Title page for ETD etd-04072010-020253
|Type of Document
||Maciorowski, Anthony F.
||The development and assessment of an automated biological monitoring system using crayfish locomotor activity to detect toxic stress.
|Benfield, Ernest Fredrick
|Cairns, John Jr.
|Cochran, Donald G.
|Dickson, Kenneth L.
|Hendricks, Albert C.
|Patterson, Robert A.
|Date of Defense
In-plant biomonitors, controlled by dedicated microcomputers, may
ultimately provide detection of developing toxicity and hazardous
spills in industrial effluents rapidly enough to prevent serious damage
to receiving waters. A computer automated system was developed to continuously
monitor spontaneous locomotor activity of eight crayfish.
Electric potentials generated by muscular movements of untethered crayfish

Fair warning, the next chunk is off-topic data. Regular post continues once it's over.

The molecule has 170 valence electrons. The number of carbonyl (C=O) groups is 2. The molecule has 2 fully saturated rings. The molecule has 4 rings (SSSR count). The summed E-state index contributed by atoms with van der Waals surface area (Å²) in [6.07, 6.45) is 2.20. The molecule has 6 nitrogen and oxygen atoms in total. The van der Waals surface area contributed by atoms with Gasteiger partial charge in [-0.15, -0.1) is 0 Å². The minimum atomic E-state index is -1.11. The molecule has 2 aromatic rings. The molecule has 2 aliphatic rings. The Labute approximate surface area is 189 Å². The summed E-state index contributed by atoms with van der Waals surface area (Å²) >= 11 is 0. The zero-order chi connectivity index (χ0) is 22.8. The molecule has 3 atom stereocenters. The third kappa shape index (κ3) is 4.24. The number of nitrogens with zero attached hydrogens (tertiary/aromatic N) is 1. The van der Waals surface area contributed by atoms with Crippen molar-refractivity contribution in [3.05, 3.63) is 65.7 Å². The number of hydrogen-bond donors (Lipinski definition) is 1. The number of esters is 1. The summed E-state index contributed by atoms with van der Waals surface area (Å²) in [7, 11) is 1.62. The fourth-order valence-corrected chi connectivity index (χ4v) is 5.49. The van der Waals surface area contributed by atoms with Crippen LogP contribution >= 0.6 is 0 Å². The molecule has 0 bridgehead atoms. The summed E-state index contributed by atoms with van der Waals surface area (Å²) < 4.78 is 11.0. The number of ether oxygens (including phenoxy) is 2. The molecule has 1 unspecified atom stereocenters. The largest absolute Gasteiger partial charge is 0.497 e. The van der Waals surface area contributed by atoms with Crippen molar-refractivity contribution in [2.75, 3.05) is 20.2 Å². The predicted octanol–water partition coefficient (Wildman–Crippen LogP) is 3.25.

were detected by external electrodes, amplified, digitized, and
analyzed by a hybrid computer network. A microcomputer evaluated the
number of peaks produced in the waveforms of eight individual C. acuminatus
for successive one-hour intervals. The resultant counts were directly
related to locomotor activity. The effectiveness of the crayfish biomonitor
in detecting simulated spills of cadmium in the laboratory was
determined by 7 experiments with 56 crayfish. Results indicated that
crayfish responded to 2.5 and 0.5 mg Cd++/l with increased activity,
which was detected by the crayfish biomonitor two hours after exposure.
A simulated spill of O.1 mgCd++/l was detected by the biomonitor within
113 hours. These results support the assumption that the crayfish activity
monitor may be used as a potential tool for water quality management.
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